Turner competed for a spot on the major league roster that spring and claimed one, but as a bench player.
He earned playing time in 2014 around the infield with a breakout season, batting .340 with an .897 on-base-plus-slugging percentage in 322 plate appearances. The surge was fueled by a swing change he initiated in his final year with the Mets. He was the Dodgers’ everyday third baseman by the middle of the 2015 season and didn’t relinquish the job.
He finished ninth in the National League MVP voting in 2016. That winter, the Dodgers gave him a four-year, $64 million contract. In 2017, he made his only All-Star team, finished eighth in the MVP voting, and became a postseason hero the next year when he belted a walk-off home run in Game 2 of the National League Championship Series against the Chicago Cubs.
The homer came on the 29th anniversary of Kirk Gibson’s walk-off home run in Game 1 of the 1988 World Series. Turner, a nearly 4-year-old budding Dodgers fan, watched it at his grandmother’s house.
Turner remained a consistent performer even as nagging injuries mounted and his mobility diminished over the remainder of his four-year contract. He has batted .302 with an .886 OPS and 139 OPS+ during the regular season in seven years with the Dodgers. The production was nearly identical in the club’s seven postseason trips: .295 batting average and .899 OPS in 72 games.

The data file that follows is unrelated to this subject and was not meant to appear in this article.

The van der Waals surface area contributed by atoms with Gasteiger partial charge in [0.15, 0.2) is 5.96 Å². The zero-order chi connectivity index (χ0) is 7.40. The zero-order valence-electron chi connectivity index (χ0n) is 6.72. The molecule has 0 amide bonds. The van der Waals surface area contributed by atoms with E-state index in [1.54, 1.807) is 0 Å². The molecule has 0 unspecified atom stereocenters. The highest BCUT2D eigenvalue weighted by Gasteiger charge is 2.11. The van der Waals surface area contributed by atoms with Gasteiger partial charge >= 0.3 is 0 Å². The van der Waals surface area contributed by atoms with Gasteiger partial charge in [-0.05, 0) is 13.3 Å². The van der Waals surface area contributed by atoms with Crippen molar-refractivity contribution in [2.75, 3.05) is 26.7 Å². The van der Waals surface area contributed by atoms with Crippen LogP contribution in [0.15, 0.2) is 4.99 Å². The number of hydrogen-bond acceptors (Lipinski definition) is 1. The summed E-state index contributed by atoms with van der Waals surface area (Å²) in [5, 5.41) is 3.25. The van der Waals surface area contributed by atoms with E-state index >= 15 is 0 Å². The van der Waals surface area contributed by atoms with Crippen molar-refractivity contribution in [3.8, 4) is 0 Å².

A hamstring strain hampered Turner in 2020. He landed on the injured list for nearly a month. He was limited to 42 of the Dodgers’ 60 regular season games. He never looked quite right, but started all 18 postseason games, accumulating three home runs and six doubles in 78 plate appearances.
He didn’t, however, finish the Dodgers’ World Series run on the field. He was quarantined in the Dodgers’ clubhouse at the end of Game 6 of the World Series at Globe Life Field after he was informed during the seventh inning that he had tested positive for the coronavirus. He was removed from the game before the eighth inning.
Moments after the Dodgers secured the championship, word surfaced of Turner’s positive test. Confusion ensued minutes later when he appeared on the field wearing a mask during the team’s celebration for photos before removing the mask for the team photo. His decision ignited an uproar and became a national story. The next morning, Major League Baseball announced it was investigating the situation in a stern press release blaming Turner for the episode.
“Turner was placed into isolation for the safety of those around him,” MLB said in the statement. “However, following the Dodgers’ victory, it is clear that Turner chose to disregard the agreed-upon joint protocols and the instructions he was given regarding the safety and protection of others.
“While a desire to celebrate is understandable, Turner’s decision to leave isolation and enter the field was wrong and put everyone he came in contact with at risk. When MLB security raised the matter of being on the field with Turner, he emphatically refused to comply.”
Turner didn’t comment publicly for another nine days when he, MLB, and the Dodgers issued separate statements to bury the matter. Turner apologized. MLB assumed some blame and said he wouldn’t be disciplined. The Dodgers described the sequence as “ultimately regrettable.”
For months, there was a chance Turner would never play for the Dodgers again. It took longer than expected, but he’s a Dodger again, maybe for the rest of his career.